Debelew et al.,9 in Ethiopia, described that neonatal mortality was 35.5/1000 live NBIs (95% CI: 28.3-42.6). The causes of death defined through verbal autopsies were perinatal asphyxia in 47.5% of patients, neonatal infections, in 34.3%, and prematurity-related conditions, in 11.1%.

Conditions associated to death were < 4 antenatal care visits (OR: 0.35, 95% CI: 0.18-0.68), birth at a health center (OR: 0.43, 95% CI: 0.17-0.99), gestational age < 37 weeks (OR: 2.09, 95% CI: 1.03-4.22), obstetric complications during delivery (OR: 6.77, 95% CI: 3.82-12.00), premature rupture of membranes > 12 hours (OR: 7.74, 95% CI: 2.27-26.4), and twin pregnancy (OR: 8.21, 95% CI: 3.46-19.47).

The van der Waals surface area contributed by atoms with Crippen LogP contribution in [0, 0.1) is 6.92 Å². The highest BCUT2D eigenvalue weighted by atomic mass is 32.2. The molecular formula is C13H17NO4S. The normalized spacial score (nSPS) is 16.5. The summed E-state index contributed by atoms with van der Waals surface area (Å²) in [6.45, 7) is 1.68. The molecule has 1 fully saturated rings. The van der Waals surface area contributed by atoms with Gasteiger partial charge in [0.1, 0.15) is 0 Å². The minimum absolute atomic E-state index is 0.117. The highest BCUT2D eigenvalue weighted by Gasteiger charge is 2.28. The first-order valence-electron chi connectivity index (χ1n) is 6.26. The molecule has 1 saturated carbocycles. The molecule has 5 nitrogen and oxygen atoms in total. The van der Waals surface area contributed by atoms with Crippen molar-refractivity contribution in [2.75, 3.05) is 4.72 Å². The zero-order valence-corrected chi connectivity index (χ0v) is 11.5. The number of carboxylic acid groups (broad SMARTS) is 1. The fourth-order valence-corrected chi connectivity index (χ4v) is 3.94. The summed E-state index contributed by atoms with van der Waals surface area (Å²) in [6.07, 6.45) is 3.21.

Among patients from HCGJIM, it was observed that a maternal history of less than 5 antenatal care visits increased the probability of death by 51%. A potential explanation for this finding is that an inconsistent control of pregnancy leads to missing the diagnosis of maternal or fetal comorbidities that should be managed in a timely manner.

Every year, 14 million women aged 15-19 years get pregnant worldwide. Different studies have identified that neonatal deaths are related to adolescent pregnancy,3,4,10 and the risk is higher in the case of single mothers (OR: 3.6, p < 0.01), a low level of maternal education (p < 0.01), and complications during pregnancy (OR: 2.6, p < 0.01).3 O. K. Ezeh et al. identified that a small fetus (OR: 2.10, 95% CI: 1.77-2.50), maternal age younger than 20 years (OR: 4.07, 95% CI: 2.83-5.86), and living in a rural area (OR: 1.26, 95% CI: 1.03-1.55) were factors associated with neonatal mortality.4Among patients from HCGJIM, maternal age, maternal level of education, marital status or the presence of risk factors such as urinary tract infection, premature rupture of membranes or chorioamnionitis, were not observed to increase the risk for death.